Fairbrother shows sense of purpose

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Nicola Fairbrother, the world lightweight champion, lived up to all expectations at the European Championships yesterday, by winning the first two rounds for a place in tomorrow's semi-finals.

She set off to regain the European title she won in 1992 and 1993 with confidence and purpose. Michelle Krey, of Denmark, did not present much of an obstacle; Fairbrother turned her on the ground and held her for the statutory 30 seconds.

However, she was tested to the full in the next round by Karine Petit of France. Petit had recently come down from the light-middleweight division, and this showed in the difference in arm strength. Fairbrother fell behind on the battle for grips, so switched the field of attack to the feet, and swept Petit off-balance for koka (three points). With a minute to go, Fairbrother conceded a koka herself from a footsweep, but deservedly won on a split decision. She now faces Tanja Munzinger of Germany.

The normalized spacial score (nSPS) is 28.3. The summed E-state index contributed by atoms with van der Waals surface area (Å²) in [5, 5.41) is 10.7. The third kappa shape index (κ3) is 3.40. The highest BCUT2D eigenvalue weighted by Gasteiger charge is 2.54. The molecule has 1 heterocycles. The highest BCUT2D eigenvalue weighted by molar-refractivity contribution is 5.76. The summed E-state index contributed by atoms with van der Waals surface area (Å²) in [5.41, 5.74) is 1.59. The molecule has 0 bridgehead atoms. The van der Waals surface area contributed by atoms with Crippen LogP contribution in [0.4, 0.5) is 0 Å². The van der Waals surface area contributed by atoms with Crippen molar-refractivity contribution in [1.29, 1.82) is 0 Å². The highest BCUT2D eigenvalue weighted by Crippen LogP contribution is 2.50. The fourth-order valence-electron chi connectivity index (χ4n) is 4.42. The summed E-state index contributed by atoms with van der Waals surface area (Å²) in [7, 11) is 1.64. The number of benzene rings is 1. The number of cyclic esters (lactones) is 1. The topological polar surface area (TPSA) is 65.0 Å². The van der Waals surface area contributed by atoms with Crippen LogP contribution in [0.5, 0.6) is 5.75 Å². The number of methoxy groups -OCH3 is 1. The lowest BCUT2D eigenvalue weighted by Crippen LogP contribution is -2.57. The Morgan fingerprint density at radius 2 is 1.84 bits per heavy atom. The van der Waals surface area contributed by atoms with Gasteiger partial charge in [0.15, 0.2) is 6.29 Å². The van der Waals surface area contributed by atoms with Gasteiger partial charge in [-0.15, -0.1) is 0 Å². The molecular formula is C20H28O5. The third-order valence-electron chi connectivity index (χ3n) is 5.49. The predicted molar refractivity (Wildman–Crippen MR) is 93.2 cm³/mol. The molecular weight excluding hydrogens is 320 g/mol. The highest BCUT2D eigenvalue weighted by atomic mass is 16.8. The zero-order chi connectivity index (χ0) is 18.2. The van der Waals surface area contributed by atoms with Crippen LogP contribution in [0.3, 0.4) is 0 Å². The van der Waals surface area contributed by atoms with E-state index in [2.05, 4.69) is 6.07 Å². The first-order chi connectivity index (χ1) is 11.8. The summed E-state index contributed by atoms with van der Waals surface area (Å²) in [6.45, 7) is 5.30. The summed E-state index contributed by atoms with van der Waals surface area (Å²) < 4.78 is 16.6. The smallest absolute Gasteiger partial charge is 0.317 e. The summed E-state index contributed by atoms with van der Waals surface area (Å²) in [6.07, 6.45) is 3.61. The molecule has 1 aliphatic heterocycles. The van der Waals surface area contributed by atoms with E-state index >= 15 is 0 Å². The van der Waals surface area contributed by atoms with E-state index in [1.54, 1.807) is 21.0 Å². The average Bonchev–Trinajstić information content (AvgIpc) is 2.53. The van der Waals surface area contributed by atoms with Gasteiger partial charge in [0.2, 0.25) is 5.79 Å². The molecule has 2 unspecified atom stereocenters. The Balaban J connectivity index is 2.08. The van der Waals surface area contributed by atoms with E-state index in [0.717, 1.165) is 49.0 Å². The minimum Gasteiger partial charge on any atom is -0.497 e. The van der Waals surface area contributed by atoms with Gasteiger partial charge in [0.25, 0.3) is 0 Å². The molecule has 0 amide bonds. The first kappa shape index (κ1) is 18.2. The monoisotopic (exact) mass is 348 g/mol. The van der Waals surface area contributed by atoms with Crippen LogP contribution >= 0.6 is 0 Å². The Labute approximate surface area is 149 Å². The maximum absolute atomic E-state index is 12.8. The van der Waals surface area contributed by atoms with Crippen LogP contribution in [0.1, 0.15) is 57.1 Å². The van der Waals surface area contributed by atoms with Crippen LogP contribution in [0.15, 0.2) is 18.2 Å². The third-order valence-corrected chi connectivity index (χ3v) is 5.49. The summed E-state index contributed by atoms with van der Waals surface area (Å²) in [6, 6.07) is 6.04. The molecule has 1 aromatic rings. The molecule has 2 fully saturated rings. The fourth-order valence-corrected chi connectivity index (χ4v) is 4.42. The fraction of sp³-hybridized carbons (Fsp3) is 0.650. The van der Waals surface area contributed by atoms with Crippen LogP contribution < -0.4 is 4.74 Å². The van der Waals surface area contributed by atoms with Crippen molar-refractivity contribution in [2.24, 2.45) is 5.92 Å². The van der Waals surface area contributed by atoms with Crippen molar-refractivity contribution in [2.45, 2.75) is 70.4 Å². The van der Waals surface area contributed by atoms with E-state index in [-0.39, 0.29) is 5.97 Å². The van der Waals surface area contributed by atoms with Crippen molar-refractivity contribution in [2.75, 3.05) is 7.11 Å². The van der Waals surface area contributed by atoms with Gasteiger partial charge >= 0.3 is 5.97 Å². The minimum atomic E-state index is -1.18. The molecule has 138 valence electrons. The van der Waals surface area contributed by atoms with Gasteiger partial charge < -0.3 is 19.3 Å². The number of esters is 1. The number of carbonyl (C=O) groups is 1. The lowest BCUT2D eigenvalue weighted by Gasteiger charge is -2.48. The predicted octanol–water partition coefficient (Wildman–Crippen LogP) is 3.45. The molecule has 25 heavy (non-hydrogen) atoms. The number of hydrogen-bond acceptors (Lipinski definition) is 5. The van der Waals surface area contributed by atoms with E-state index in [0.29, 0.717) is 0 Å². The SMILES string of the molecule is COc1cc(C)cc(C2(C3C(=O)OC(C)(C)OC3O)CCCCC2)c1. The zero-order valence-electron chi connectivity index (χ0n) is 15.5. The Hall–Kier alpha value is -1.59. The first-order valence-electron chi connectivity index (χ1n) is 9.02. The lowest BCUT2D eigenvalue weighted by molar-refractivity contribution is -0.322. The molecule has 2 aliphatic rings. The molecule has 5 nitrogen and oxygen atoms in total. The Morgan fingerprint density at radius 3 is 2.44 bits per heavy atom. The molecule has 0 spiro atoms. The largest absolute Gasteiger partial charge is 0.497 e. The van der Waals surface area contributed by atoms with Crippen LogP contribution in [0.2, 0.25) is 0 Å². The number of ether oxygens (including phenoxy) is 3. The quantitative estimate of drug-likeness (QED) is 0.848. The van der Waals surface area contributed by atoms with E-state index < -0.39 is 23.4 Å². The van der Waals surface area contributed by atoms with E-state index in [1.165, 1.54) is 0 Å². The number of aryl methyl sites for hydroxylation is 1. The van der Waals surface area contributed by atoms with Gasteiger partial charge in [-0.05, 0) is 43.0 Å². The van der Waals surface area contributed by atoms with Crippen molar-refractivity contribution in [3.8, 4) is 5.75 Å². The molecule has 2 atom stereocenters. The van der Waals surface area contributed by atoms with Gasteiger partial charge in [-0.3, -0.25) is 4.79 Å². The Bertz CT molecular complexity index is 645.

The only other British fighter to gain a semi-final place was the bantamweight, Nigel Donohue. He has not distinguished himself at the Europeans since winning a silver medal in 1990, but he looked transformed yesterday. Against Pedro Caravana of Portugal, he collected small scores with his unorthodox kata-guruma (similar to a fireman's lift) before sweeping him off his feet for ippon (10 points).

Against Bulgaria's Orlin Bussev, he produced even more stunning judo, another fireman's lift followed by the rarely seen yoko-wakare (side separation) for ippon. "I learnt it from a book," admitted Donohue afterwards. Donohue faces Yacime Douma, of France, in the semi-final.

Three other British fighters won through the repchage. The lightweight Danny Kingston exploited his throwing talent; former world featherweight champion, Sharon Rendle, arm-locked her way through, and world bantamweight bronze medallist, Joyce Heron, had throws when it mattered.